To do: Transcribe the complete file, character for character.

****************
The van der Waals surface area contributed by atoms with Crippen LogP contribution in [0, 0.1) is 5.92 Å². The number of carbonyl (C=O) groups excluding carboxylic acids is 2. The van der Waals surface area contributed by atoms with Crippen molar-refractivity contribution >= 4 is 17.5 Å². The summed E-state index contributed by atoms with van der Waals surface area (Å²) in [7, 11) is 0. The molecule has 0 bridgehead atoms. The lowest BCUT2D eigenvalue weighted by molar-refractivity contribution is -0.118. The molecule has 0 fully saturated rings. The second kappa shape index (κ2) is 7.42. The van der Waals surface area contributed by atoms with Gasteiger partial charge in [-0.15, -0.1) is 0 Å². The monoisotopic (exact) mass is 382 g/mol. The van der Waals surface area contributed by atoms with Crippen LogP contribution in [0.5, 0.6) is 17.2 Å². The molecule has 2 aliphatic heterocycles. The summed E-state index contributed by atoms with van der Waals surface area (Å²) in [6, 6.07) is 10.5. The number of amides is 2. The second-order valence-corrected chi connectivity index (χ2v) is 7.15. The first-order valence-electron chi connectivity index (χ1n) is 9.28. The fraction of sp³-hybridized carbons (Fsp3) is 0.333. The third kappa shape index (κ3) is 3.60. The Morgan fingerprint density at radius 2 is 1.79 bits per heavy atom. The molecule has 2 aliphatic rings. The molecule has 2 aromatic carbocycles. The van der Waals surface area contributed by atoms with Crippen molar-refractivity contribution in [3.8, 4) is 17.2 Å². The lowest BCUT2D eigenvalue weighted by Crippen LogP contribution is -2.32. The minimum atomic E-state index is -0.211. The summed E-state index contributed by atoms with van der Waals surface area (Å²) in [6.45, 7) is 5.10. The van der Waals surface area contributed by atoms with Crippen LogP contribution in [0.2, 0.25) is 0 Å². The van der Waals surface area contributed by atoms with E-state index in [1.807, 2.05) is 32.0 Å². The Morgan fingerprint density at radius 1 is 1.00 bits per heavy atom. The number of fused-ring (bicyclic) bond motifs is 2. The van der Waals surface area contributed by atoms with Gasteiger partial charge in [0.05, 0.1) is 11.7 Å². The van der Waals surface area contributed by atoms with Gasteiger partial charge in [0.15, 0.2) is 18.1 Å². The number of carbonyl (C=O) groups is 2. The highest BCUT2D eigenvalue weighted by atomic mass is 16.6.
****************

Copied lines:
The van der Waals surface area contributed by atoms with Crippen LogP contribution in [0, 0.1) is 5.92 Å². The number of carbonyl (C=O) groups excluding carboxylic acids is 2. The van der Waals surface area contributed by atoms with Crippen molar-refractivity contribution >= 4 is 17.5 Å². The summed E-state index contributed by atoms with van der Waals surface area (Å²) in [7, 11) is 0. The molecule has 0 bridgehead atoms. The lowest BCUT2D eigenvalue weighted by molar-refractivity contribution is -0.118. The molecule has 0 fully saturated rings. The second kappa shape index (κ2) is 7.42. The van der Waals surface area contributed by atoms with Gasteiger partial charge in [-0.15, -0.1) is 0 Å². The monoisotopic (exact) mass is 382 g/mol. The van der Waals surface area contributed by atoms with Crippen LogP contribution in [0.5, 0.6) is 17.2 Å². The molecule has 2 aliphatic heterocycles. The summed E-state index contributed by atoms with van der Waals surface area (Å²) in [6, 6.07) is 10.5. The number of amides is 2. The second-order valence-corrected chi connectivity index (χ2v) is 7.15. The first-order valence-electron chi connectivity index (χ1n) is 9.28. The fraction of sp³-hybridized carbons (Fsp3) is 0.333. The third kappa shape index (κ3) is 3.60. The Morgan fingerprint density at radius 2 is 1.79 bits per heavy atom. The molecule has 2 aliphatic rings. The molecule has 2 aromatic carbocycles. The van der Waals surface area contributed by atoms with Crippen molar-refractivity contribution in [3.8, 4) is 17.2 Å². The lowest BCUT2D eigenvalue weighted by Crippen LogP contribution is -2.32. The minimum atomic E-state index is -0.211. The summed E-state index contributed by atoms with van der Waals surface area (Å²) in [6.45, 7) is 5.10. The van der Waals surface area contributed by atoms with Crippen LogP contribution in [0.2, 0.25) is 0 Å². The van der Waals surface area contributed by atoms with E-state index in [1.807, 2.05) is 32.0 Å². The Morgan fingerprint density at radius 1 is 1.00 bits per heavy atom. The number of fused-ring (bicyclic) bond motifs is 2. The van der Waals surface area contributed by atoms with Gasteiger partial charge in [0.05, 0.1) is 11.7 Å². The van der Waals surface area contributed by atoms with Gasteiger partial charge in [0.15, 0.2) is 18.1 Å². The number of carbonyl (C=O) groups is 2. The highest BCUT2D eigenvalue weighted by atomic mass is 16.6.